What if the property owner claims I am responsible for the fall?
One of the most common defenses property owners rely on is claiming that the accident victim was partially at fault for their own injuries. States vary in how they handle situations in which the plaintiff shares responsibility for their injuries. There are three types of laws that state use:
Pure comparative fault: Any victim who suffered injuries as the result of an accident can pursue a claim against any other at-fault party. The accident victim’s damages will be reduced by their percentage of fault, regardless of whether they are one percent or 90 percent responsible.
Modified comparative fault: Similar to pure comparative fault, under a modified comparative fault analysis, accident victims who share responsibility for an accident can recover reduce compensation, based on their own percentage of fault. However, victims who are more than 50 percent (or 51 percent, in some states) cannot recover for their injuries at all.
Contributory negligence: Contributory fault bars any plaintiff from recovering for their injuries if they were at fault for causing the fall. This applies even if the accident victim was only one percent to blame for the accident.
How Much Are Slip and Fall Cases Worth?
Although every case is different, there are generally two types of damages in slip and fall premises liability claims:
Compensatory damages refer to the out-of-pocket costs you incur as a result of the accident, as well as the costs related to your emotional and psychological damages. All of the following fall under the umbrella of compensatory damages:
Medical expenses, surgeries, follow-up doctors’ appointments, and physical therapy or rehabilitation expenses;
Lost wages if your injury caused you to miss work;
Reduced earning capacity, if you can no longer work at the same job due to your injuries;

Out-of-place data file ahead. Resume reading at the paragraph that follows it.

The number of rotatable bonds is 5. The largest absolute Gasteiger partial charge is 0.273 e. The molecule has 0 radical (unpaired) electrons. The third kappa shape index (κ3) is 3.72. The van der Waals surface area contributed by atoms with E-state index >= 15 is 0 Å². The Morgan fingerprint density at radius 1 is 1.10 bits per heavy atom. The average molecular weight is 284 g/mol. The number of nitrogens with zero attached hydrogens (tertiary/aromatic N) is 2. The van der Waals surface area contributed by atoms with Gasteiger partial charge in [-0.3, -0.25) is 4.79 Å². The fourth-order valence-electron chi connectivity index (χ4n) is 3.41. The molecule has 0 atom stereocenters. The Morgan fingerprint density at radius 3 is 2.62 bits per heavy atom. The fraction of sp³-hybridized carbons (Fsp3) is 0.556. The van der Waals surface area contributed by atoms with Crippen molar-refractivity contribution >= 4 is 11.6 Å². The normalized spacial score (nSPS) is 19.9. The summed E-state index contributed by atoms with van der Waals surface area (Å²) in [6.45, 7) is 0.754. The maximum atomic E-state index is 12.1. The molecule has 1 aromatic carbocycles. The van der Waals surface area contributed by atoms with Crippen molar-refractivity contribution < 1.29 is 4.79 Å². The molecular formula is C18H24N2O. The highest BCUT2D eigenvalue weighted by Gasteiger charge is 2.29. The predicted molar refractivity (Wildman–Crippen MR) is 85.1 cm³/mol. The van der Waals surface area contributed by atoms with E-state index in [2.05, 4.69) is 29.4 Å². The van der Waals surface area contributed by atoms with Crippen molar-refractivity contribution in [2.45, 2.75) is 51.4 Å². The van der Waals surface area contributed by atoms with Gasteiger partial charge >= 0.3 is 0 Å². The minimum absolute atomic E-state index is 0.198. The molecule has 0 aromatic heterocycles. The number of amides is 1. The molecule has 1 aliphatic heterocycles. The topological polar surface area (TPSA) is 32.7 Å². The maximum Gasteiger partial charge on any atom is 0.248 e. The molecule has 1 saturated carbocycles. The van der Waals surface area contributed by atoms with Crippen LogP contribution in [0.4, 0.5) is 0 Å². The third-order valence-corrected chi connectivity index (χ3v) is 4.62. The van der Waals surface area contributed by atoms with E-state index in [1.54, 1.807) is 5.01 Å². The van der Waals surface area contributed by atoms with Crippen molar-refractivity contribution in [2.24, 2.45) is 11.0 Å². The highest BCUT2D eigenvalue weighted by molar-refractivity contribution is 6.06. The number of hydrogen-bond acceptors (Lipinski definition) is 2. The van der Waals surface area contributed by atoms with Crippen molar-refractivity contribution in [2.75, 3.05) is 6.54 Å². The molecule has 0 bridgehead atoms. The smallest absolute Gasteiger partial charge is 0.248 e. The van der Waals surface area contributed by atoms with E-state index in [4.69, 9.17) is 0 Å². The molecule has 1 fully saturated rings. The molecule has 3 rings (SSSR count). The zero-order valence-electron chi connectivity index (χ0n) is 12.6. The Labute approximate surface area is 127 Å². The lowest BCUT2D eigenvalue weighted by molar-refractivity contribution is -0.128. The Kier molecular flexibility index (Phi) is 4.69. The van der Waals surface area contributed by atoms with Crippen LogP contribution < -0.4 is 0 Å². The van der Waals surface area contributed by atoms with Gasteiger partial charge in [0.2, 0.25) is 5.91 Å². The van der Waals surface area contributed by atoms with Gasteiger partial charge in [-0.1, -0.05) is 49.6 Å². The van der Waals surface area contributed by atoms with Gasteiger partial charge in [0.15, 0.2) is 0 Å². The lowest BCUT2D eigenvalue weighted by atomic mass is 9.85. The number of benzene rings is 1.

Compensation for the pain and suffering you endured; and
Money to cover the costs of any future medical costs related to your injuries.
Punitive damages are not directly related to your injuries, and instead punish a company for being reckless and irresponsible. The idea behind punitive damages is to prevent similar negligence in the future. These damages are not always available in every case, but when they are, they tend to be substantial.
What to Do Immediately After Falling on Snow or Ice
Seek medication attention: Visiting the doctor after a winter slip and fall ensures that you receive the medical attention you need, and documents your injuries. This makes it difficult for a property owner or insurance company to claim they were caused by something else.
Report the accident: After an accident, be sure to report your fall to the property owner. This will create a record of the event, which can be useful during settlement negotiations.
Document everything: When possible, gather evidence of the conditions that caused your fall. If you fell on uncleared snow or ice, take a picture of the area with your cell phone. Also, be sure to keep copies of all paperwork, including accident reports, medical bills, copies of x-rays, and any written statements given by witnesses.
Be careful talking about the accident: Try not to talk about the accident with the property owner, as anything you say could later be used against you. Along those lines, avoid posting about the accident on social media.